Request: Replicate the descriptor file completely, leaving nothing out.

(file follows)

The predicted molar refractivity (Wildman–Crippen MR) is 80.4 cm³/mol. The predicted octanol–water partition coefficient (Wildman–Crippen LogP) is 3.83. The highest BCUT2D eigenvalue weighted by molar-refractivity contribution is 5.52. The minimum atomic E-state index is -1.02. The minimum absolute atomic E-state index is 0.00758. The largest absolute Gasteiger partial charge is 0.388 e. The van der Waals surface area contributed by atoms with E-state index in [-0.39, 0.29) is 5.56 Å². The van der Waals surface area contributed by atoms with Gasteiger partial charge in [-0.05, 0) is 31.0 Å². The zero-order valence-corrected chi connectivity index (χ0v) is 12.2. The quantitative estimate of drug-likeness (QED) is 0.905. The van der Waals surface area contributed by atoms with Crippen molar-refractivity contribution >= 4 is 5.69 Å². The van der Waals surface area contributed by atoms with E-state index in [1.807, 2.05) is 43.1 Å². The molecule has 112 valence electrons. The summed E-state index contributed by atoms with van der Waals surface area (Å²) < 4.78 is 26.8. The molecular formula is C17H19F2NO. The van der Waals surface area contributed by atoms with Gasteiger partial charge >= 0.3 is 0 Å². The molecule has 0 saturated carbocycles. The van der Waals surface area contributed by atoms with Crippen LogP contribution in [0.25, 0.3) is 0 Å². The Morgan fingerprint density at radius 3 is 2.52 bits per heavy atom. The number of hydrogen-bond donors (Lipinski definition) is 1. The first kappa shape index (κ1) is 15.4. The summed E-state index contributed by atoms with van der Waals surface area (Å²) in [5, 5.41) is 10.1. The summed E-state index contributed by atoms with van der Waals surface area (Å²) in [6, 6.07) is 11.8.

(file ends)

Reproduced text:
The predicted molar refractivity (Wildman–Crippen MR) is 80.4 cm³/mol. The predicted octanol–water partition coefficient (Wildman–Crippen LogP) is 3.83. The highest BCUT2D eigenvalue weighted by molar-refractivity contribution is 5.52. The minimum atomic E-state index is -1.02. The minimum absolute atomic E-state index is 0.00758. The largest absolute Gasteiger partial charge is 0.388 e. The van der Waals surface area contributed by atoms with E-state index in [-0.39, 0.29) is 5.56 Å². The van der Waals surface area contributed by atoms with Gasteiger partial charge in [-0.05, 0) is 31.0 Å². The zero-order valence-corrected chi connectivity index (χ0v) is 12.2. The quantitative estimate of drug-likeness (QED) is 0.905. The van der Waals surface area contributed by atoms with Crippen molar-refractivity contribution >= 4 is 5.69 Å². The van der Waals surface area contributed by atoms with E-state index in [1.807, 2.05) is 43.1 Å². The molecule has 112 valence electrons. The summed E-state index contributed by atoms with van der Waals surface area (Å²) < 4.78 is 26.8. The molecular formula is C17H19F2NO. The van der Waals surface area contributed by atoms with Gasteiger partial charge >= 0.3 is 0 Å². The molecule has 0 saturated carbocycles. The van der Waals surface area contributed by atoms with Crippen LogP contribution in [0.25, 0.3) is 0 Å². The Morgan fingerprint density at radius 3 is 2.52 bits per heavy atom. The number of hydrogen-bond donors (Lipinski definition) is 1. The first kappa shape index (κ1) is 15.4. The summed E-state index contributed by atoms with van der Waals surface area (Å²) in [5, 5.41) is 10.1. The summed E-state index contributed by atoms with van der Waals surface area (Å²) in [6, 6.07) is 11.8.